Skeet Reese wants to stop all the talk.
As the points leader going into the July 24-31 Toyota Trucks Championship Week in Alabama, Reese has been asked many times about his chances of taking the 2010 Toyota Tundra Bassmaster Angler of the Year title and its $200,000 prize.
"It's been the topic for the last month, everywhere I go, with anybody I talk to," said Reese, who won the title in 2007 and narrowly missed it in 2009. "I'm tired of talking about it, I'm tired of waiting, I want to get it going."
While waiting, he has not been idle. He appeared last week at the big ICAST tradeshow in Las Vegas. Afterward, he traveled to Tulsa, Okla., to pick up his boat. Then he swung through Arkansas for a Stratos dealer meeting. He continued on to Alabama, arriving in Montgomery, Ala., with days to spare. He made the cross-country trek from his home in Auburn, Calif., alone; his family plans to join him in time for the July 30-31 finale.
Despite his schedule, he said he feels rested.
"I'm ready, I'm fired up," he said Monday.
He will have to wait until Thursday. That's when Reese, along with the other 11 qualifiers, will be allowed on Lake Jordan for their first official practice day.
He is not passing the time by coming up with "what if" scenarios on the points he could or could not earn to win the title. He's not worrying about strategies of the other pros.
"I don't think about points. As long as I do my job — figure out how to win each one — then it's done and over," he said.
After the first two-day round on Jordan with weigh-ins July 24-25 in Wetumpka, the competition will move to Montgomery and the Alabama River for the July 30-31 finale.
Hot, hot and hotter is the weather forecast for the July 24-31 Toyota Trucks Championship Week in Montgomery and Wetumpka, Ala.
Lately, mornings in the region have begun with a gray haze. The sun burns through only hours later. Air temperatures soon move over the 90-degree mark. Surface temps on area lakes and rivers aren't that high, but the upper layers feel like bath water. Afternoon thunderstorms are common, turning outside into a sauna.
Such sustained hot weather and high humidity drives people indoors, but it certainly won't stop the 12 pros competing on Alabama's Lake Jordan and the Alabama River for $200,000 and the Toyota Tundra Bassmaster Angler of the Year title. The heat, however, means the bite will be different than at last year's Postseason, according to Reese, the California pro who almost won last year.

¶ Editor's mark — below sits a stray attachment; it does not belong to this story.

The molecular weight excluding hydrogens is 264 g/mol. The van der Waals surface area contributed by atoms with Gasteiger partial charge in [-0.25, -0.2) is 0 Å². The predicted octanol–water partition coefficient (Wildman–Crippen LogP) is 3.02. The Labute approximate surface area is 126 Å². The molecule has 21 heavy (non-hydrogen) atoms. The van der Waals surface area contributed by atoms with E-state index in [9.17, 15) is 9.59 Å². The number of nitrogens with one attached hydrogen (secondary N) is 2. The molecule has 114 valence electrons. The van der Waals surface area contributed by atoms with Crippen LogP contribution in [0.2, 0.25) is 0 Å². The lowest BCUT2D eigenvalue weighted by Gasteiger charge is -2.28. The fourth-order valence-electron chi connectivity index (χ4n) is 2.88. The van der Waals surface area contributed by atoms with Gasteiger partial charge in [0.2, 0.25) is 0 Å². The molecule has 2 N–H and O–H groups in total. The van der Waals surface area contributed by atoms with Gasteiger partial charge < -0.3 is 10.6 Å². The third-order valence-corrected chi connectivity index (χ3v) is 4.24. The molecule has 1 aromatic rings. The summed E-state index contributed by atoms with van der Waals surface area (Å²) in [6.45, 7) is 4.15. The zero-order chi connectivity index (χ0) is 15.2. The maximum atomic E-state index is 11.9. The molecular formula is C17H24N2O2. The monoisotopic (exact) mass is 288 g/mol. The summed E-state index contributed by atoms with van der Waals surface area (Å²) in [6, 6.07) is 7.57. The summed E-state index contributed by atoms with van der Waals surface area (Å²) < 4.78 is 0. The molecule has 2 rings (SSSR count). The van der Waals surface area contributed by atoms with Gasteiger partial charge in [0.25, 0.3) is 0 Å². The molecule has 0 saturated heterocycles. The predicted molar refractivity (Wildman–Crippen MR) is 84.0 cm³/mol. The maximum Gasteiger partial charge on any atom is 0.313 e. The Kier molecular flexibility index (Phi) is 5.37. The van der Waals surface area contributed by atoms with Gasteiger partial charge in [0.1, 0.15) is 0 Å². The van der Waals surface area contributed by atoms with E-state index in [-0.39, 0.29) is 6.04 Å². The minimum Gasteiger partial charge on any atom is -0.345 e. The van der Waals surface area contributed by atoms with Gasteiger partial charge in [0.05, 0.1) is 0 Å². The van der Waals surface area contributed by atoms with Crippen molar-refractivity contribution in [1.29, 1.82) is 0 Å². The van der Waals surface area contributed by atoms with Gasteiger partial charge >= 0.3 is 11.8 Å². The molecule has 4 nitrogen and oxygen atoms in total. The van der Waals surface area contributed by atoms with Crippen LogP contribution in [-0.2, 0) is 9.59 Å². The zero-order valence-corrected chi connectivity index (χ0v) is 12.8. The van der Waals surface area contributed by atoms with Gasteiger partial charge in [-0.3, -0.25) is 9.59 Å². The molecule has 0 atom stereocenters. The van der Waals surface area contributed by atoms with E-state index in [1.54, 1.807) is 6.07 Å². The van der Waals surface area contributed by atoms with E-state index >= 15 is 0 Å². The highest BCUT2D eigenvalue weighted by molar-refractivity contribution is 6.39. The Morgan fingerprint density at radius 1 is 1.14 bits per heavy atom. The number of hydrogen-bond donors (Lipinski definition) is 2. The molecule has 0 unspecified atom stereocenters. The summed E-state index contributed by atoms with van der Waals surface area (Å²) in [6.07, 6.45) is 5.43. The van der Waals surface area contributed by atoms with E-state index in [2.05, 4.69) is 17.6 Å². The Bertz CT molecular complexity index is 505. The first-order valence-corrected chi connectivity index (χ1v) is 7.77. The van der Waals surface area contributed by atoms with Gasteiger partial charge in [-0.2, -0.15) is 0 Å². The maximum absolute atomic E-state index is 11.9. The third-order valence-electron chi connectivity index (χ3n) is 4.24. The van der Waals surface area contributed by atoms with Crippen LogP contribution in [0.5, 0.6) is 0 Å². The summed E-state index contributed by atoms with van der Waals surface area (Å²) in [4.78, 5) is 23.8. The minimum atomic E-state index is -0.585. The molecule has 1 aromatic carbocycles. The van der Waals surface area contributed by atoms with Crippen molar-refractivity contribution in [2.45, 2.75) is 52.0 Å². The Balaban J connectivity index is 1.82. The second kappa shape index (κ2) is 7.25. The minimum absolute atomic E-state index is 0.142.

The Postseason was played on the same fisheries in 2009, but in the early fall, coinciding with a summer-to-fall transition of the fish. This year's competition will be what Reese called a "full summer bite."
"I'm not expecting the bite to be nearly as good as it was," he said. "We're not going to have the current, the flow, that we had last year. When it gets that hot, the bite tends to get tougher."
Postseason qualifier Aaron Martens is a California native, but after living in Alabama for several years, he expects relentless July heat.
"I'd say it's about average — about 90," he said. "It's hot, definitely hot. It does affect the fishing. A lot of times it puts the fish into a schedule, waiting for the wind to blow, the skies to darken or for rain — anything but slick water. So timing's important."
Martens said he expects daily weights to be about the same as at the 2009 Postseason, but the anglers will have to work harder for the big sacks. The fish will be spread out more, he said.
"When it gets hot, and there's not a lot of flow (current), you have to work a lot harder," he said.
Martens was in Las Vegas for ICAST, as well. Before that, he appeared at a charity fishing event and competed in a big tournament.
"I don't feel rested, but I feel good, even though I've been going since ... well, since I don't know when," he said. "I've been working almost seven days a week, and haven't been fishing much. It will take a day or so to get used to the heat. I'll drink a lot of water."
Sidelined for the 2010 season by a hand injury, Brent "Brody" Broderick of Oregonia, Ohio, has announced he'll return to the Bassmaster Elite Series next year.
He plans to be back for the 2011 season opener, the March 10-13 Sunshine Showdown on the Harris Chain of Lakes.
BASS granted a medical leave to Broderick in February after a hand injury left him unable to grip a rod or to set a hook. Broderick, who qualified through the Bassmaster Opens for his 2009 rookie Elite season, can return to the Elite level without having to requalify.
His injury stemmed from torn ligaments in his fingers, a relatively minor injury he guesses happened sometime in 2009. The real trouble began when a muscle strap in his hand, stressed by the damaged ligaments, gave way in December 2009.
Broderick recovered by undergoing orthopedic treatments and physical therapy. He wore braces and casts. He was in pain for months.
Now he's waiting for a doctor in Louisville, Ky., to make a custom brace. He'll wear it as he works on getting his hand into shape, and likely during Elite competition.
"There were a few days when I thought my fishing career was over. It's not. I've put everything — my entire life — into this," he said. "As soon as the doctor gave me clearance, I started running and biking to get back into shape. Now it's up to me to re-train my hand and get it back into condition to be able to set the hook on a fish."
The 2010 Bassmaster Northern Open season begins this week on Lake Champlain out of Plattsburgh, N.Y.
Competition is set for Thursday, July 22, through Saturday, July 24. About 200 pros and 200 co-anglers preregistered for the event.
On the line for pros is a $45,000-plus first prize and points that count toward a berth in the 2011 Bassmaster Classic and invitations to move up to the Bassmaster Elite Series level. Only two pros will win Classic entries.